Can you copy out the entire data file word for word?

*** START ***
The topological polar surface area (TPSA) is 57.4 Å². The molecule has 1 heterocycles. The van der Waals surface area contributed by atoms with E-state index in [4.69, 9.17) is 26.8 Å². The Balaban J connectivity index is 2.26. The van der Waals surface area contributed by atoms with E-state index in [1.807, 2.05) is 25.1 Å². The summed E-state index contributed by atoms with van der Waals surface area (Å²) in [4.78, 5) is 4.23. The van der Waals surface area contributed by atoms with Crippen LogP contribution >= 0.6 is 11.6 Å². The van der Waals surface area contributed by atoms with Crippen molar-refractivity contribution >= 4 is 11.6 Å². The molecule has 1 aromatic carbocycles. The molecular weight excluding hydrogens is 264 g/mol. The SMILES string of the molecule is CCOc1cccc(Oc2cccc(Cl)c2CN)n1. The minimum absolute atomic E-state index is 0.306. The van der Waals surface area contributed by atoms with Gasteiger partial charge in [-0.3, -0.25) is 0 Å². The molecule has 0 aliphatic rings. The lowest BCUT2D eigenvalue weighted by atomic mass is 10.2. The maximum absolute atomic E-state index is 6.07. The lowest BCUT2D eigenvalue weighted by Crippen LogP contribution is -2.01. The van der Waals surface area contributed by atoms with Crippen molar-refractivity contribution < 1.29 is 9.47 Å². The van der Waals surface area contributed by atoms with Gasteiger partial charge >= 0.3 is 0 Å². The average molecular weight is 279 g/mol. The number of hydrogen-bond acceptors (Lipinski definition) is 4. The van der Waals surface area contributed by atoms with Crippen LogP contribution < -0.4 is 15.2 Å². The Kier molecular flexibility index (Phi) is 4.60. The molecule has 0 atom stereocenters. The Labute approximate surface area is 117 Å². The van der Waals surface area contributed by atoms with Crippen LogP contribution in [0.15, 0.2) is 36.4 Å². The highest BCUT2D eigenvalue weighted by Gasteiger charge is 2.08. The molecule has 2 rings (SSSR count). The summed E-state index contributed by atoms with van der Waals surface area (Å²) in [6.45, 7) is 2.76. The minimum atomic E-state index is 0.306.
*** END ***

The topological polar surface area (TPSA) is 57.4 Å². The molecule has 1 heterocycles. The van der Waals surface area contributed by atoms with E-state index in [4.69, 9.17) is 26.8 Å². The Balaban J connectivity index is 2.26. The van der Waals surface area contributed by atoms with E-state index in [1.807, 2.05) is 25.1 Å². The summed E-state index contributed by atoms with van der Waals surface area (Å²) in [4.78, 5) is 4.23. The van der Waals surface area contributed by atoms with Crippen LogP contribution >= 0.6 is 11.6 Å². The van der Waals surface area contributed by atoms with Crippen molar-refractivity contribution >= 4 is 11.6 Å². The molecule has 1 aromatic carbocycles. The molecular weight excluding hydrogens is 264 g/mol. The SMILES string of the molecule is CCOc1cccc(Oc2cccc(Cl)c2CN)n1. The minimum absolute atomic E-state index is 0.306. The van der Waals surface area contributed by atoms with Gasteiger partial charge in [-0.3, -0.25) is 0 Å². The molecule has 0 aliphatic rings. The lowest BCUT2D eigenvalue weighted by atomic mass is 10.2. The maximum absolute atomic E-state index is 6.07. The lowest BCUT2D eigenvalue weighted by Crippen LogP contribution is -2.01. The van der Waals surface area contributed by atoms with Crippen molar-refractivity contribution < 1.29 is 9.47 Å². The van der Waals surface area contributed by atoms with Gasteiger partial charge >= 0.3 is 0 Å². The average molecular weight is 279 g/mol. The number of hydrogen-bond acceptors (Lipinski definition) is 4. The van der Waals surface area contributed by atoms with Crippen LogP contribution < -0.4 is 15.2 Å². The Kier molecular flexibility index (Phi) is 4.60. The molecule has 0 atom stereocenters. The Labute approximate surface area is 117 Å². The van der Waals surface area contributed by atoms with Crippen LogP contribution in [0.15, 0.2) is 36.4 Å². The highest BCUT2D eigenvalue weighted by Gasteiger charge is 2.08. The molecule has 2 rings (SSSR count). The summed E-state index contributed by atoms with van der Waals surface area (Å²) in [6.45, 7) is 2.76. The minimum atomic E-state index is 0.306.